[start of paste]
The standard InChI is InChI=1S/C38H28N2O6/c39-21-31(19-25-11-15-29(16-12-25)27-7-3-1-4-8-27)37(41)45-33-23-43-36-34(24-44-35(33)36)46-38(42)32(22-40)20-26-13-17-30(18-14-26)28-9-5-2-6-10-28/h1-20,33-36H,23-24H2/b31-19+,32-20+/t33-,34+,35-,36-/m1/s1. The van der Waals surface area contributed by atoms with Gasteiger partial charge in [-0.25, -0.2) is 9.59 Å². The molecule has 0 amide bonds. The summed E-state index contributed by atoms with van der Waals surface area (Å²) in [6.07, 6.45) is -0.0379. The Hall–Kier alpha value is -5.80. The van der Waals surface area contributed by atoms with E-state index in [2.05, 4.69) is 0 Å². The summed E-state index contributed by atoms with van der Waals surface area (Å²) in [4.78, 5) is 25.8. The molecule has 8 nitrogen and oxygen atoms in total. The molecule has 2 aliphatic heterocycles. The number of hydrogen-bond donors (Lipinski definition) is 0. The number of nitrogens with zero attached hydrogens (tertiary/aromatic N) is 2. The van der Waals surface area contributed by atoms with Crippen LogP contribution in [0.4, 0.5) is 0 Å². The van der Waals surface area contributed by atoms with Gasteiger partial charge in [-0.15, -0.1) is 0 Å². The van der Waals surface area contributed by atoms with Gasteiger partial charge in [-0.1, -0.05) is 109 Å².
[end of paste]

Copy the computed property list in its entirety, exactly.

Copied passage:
The standard InChI is InChI=1S/C38H28N2O6/c39-21-31(19-25-11-15-29(16-12-25)27-7-3-1-4-8-27)37(41)45-33-23-43-36-34(24-44-35(33)36)46-38(42)32(22-40)20-26-13-17-30(18-14-26)28-9-5-2-6-10-28/h1-20,33-36H,23-24H2/b31-19+,32-20+/t33-,34+,35-,36-/m1/s1. The van der Waals surface area contributed by atoms with Gasteiger partial charge in [-0.25, -0.2) is 9.59 Å². The molecule has 0 amide bonds. The summed E-state index contributed by atoms with van der Waals surface area (Å²) in [6.07, 6.45) is -0.0379. The Hall–Kier alpha value is -5.80. The van der Waals surface area contributed by atoms with E-state index in [2.05, 4.69) is 0 Å². The summed E-state index contributed by atoms with van der Waals surface area (Å²) in [4.78, 5) is 25.8. The molecule has 8 nitrogen and oxygen atoms in total. The molecule has 2 aliphatic heterocycles. The number of hydrogen-bond donors (Lipinski definition) is 0. The number of nitrogens with zero attached hydrogens (tertiary/aromatic N) is 2. The van der Waals surface area contributed by atoms with Crippen LogP contribution in [0.4, 0.5) is 0 Å². The van der Waals surface area contributed by atoms with Gasteiger partial charge in [-0.15, -0.1) is 0 Å². The van der Waals surface area contributed by atoms with Gasteiger partial charge in [-0.1, -0.05) is 109 Å².